Philosophy: April 2011 Archives

Instrumentalism and B.S.

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In the last chapter of my dissertation, I make mention of instrumentalism about race, defining it as follows. "Instrumentalism is not concerned with whether there are races but focuses simply on how it is best to use the race-language. A pragmatist view that retains race-talk and racial classification without regard for whether races are real could, for pragmatist reasons, adopt a fictionalist semantics and look much on the surface like the pragmatist adoption of fictionalism that I explained above. Or the semantic theory about how race-language operates might be more purely instrumentalist, taking race-statements to be true or false according to whether they are useful statements to make."

[For those who care about what fictionalism is but who aren't familiar with the term, fictionalism about race is "a semantic thesis about how race-language works, taking there to be a fictional account of races that our race-language assumes, with some kind of operator explaining how our language about race is really about what 'race in the fiction' would be like. Such language would not be strictly speaking true, but unlike error theory it would allow us to maintain that language without having to go around correcting everyone all the time about their false and non-referring statements."]

As I was thinking about instrumentalism, it occurred to me that Harry Frankfurt's best-selling work on b.s. doesn't, as far as I know, connect up with instrumentalism, but he defines b.s. in a very similar way, as the practice of making assertions without care for whether they're true, for the purpose of impressing people rather than communicating or deceiving (i.e. disrupting communication). The motivation distinguishes b.s. from what instrumentalism is up to (about whatever domain they're instrumentalists about: in my dissertation, it would be race, but the view was developed initially about science, and some of the ancient sophists were instrumentalists about morality). It's not as if instrumentalists think we're all just engaging in b.s. all the time. But both involve a similar disregard for the truth, and I'm pretty sure I've never seen anyone point this out before.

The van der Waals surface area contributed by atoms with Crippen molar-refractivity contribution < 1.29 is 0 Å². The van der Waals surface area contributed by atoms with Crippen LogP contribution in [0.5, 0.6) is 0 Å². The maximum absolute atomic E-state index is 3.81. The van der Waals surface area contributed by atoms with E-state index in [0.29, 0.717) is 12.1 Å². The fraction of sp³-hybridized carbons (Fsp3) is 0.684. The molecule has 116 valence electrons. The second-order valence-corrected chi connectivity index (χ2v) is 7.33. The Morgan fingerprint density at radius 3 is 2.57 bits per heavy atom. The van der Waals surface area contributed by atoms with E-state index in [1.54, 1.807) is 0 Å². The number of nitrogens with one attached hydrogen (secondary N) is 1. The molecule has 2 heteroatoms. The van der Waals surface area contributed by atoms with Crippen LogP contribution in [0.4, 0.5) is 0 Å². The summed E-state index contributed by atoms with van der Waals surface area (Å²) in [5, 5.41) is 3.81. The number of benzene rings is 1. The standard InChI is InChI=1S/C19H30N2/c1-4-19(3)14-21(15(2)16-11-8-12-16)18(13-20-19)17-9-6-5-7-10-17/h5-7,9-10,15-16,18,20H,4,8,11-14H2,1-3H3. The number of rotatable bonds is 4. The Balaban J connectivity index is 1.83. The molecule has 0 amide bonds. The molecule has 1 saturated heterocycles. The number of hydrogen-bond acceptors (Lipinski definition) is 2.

As I was revising this section earlier this week, it occurred to me that it might be funny to put in a footnote citing Frankfurt's work as a contemporary development of instrumentalism and then sending that version to the members of my committee who might get a kick out of it, but I think that would be a bit too much. My long footnote on Tolkien and mixed race is already skirting the edge.

This is on an NPR show I've never heard of. Our local station doesn't carry it. But I'm listening to the episode right now, and the authors do are doing a good job presenting the barebones issue they're dealing with. I'm not hearing much in the way of arguments, though, just quick summaries of positions. But it's done in an imaginative way, just because of the Doctor Who context. The particular issue is the genocide of the Daleks issue from the Fourth Doctor serial "The Genesis of the Daleks" (along with the general issue of pacifism and the Doctor's resistance to violence). There's more about the show itself than the philosophy, but I won't complain about any intelligent publicity for the show and for what I hope to be an excellent book.

I really wanted to submit something on the ethics of time travel for this book, but the editors wanted full submissions, and I can't afford to devote the time to write an entire chapter that might not get published. Most editors in this series and the similar Wiley-Blackwell series sort through a larger number of proposals, select their chosen entries, and then commission the people they choose to write the chapters. These editors wanted entire chapters that would likely not get published anywhere if they weren't accepted.